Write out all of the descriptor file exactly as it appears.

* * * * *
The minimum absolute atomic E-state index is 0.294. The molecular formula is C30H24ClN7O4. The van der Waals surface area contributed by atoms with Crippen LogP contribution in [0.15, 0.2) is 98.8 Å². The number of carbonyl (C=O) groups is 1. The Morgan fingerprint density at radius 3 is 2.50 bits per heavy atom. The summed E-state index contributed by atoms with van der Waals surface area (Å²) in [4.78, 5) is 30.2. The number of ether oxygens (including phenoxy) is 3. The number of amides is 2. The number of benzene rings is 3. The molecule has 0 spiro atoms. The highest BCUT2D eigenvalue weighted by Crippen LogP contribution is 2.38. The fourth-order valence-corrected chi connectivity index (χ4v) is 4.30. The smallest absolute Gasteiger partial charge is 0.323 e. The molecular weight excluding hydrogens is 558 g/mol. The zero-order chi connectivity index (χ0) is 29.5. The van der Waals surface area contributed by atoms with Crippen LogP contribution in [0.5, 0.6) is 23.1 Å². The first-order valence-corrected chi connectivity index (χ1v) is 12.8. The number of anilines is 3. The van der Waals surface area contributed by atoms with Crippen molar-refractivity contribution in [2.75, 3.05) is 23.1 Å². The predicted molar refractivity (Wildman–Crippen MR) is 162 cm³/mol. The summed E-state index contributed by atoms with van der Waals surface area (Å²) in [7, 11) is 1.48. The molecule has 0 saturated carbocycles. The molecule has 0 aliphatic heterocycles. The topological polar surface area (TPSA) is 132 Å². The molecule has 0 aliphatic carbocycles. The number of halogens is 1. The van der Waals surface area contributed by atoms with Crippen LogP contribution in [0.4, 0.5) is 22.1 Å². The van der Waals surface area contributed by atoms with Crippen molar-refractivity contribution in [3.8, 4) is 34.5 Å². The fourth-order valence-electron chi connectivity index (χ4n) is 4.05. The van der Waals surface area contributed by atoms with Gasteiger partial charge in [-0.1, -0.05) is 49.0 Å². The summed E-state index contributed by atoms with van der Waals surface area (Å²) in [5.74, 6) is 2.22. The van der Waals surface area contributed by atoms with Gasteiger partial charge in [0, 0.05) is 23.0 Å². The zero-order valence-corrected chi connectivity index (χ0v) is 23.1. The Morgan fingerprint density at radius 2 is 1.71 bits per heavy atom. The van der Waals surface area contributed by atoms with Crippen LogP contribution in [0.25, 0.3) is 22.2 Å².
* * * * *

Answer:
The minimum absolute atomic E-state index is 0.294. The molecular formula is C30H24ClN7O4. The van der Waals surface area contributed by atoms with Crippen LogP contribution in [0.15, 0.2) is 98.8 Å². The number of carbonyl (C=O) groups is 1. The Morgan fingerprint density at radius 3 is 2.50 bits per heavy atom. The summed E-state index contributed by atoms with van der Waals surface area (Å²) in [4.78, 5) is 30.2. The number of ether oxygens (including phenoxy) is 3. The number of amides is 2. The number of benzene rings is 3. The molecule has 0 spiro atoms. The highest BCUT2D eigenvalue weighted by Crippen LogP contribution is 2.38. The fourth-order valence-corrected chi connectivity index (χ4v) is 4.30. The smallest absolute Gasteiger partial charge is 0.323 e. The molecular weight excluding hydrogens is 558 g/mol. The zero-order chi connectivity index (χ0) is 29.5. The van der Waals surface area contributed by atoms with Crippen LogP contribution in [0.5, 0.6) is 23.1 Å². The first-order valence-corrected chi connectivity index (χ1v) is 12.8. The number of anilines is 3. The van der Waals surface area contributed by atoms with Crippen molar-refractivity contribution in [2.75, 3.05) is 23.1 Å². The predicted molar refractivity (Wildman–Crippen MR) is 162 cm³/mol. The summed E-state index contributed by atoms with van der Waals surface area (Å²) in [7, 11) is 1.48. The molecule has 0 saturated carbocycles. The molecule has 0 aliphatic heterocycles. The topological polar surface area (TPSA) is 132 Å². The molecule has 0 aliphatic carbocycles. The number of halogens is 1. The van der Waals surface area contributed by atoms with Crippen LogP contribution in [0.4, 0.5) is 22.1 Å². The van der Waals surface area contributed by atoms with Crippen molar-refractivity contribution in [3.8, 4) is 34.5 Å². The fourth-order valence-electron chi connectivity index (χ4n) is 4.05. The van der Waals surface area contributed by atoms with Gasteiger partial charge in [-0.1, -0.05) is 49.0 Å². The summed E-state index contributed by atoms with van der Waals surface area (Å²) in [5.74, 6) is 2.22. The van der Waals surface area contributed by atoms with Gasteiger partial charge in [0, 0.05) is 23.0 Å². The zero-order valence-corrected chi connectivity index (χ0v) is 23.1. The Morgan fingerprint density at radius 2 is 1.71 bits per heavy atom. The van der Waals surface area contributed by atoms with Crippen LogP contribution in [0.25, 0.3) is 22.2 Å².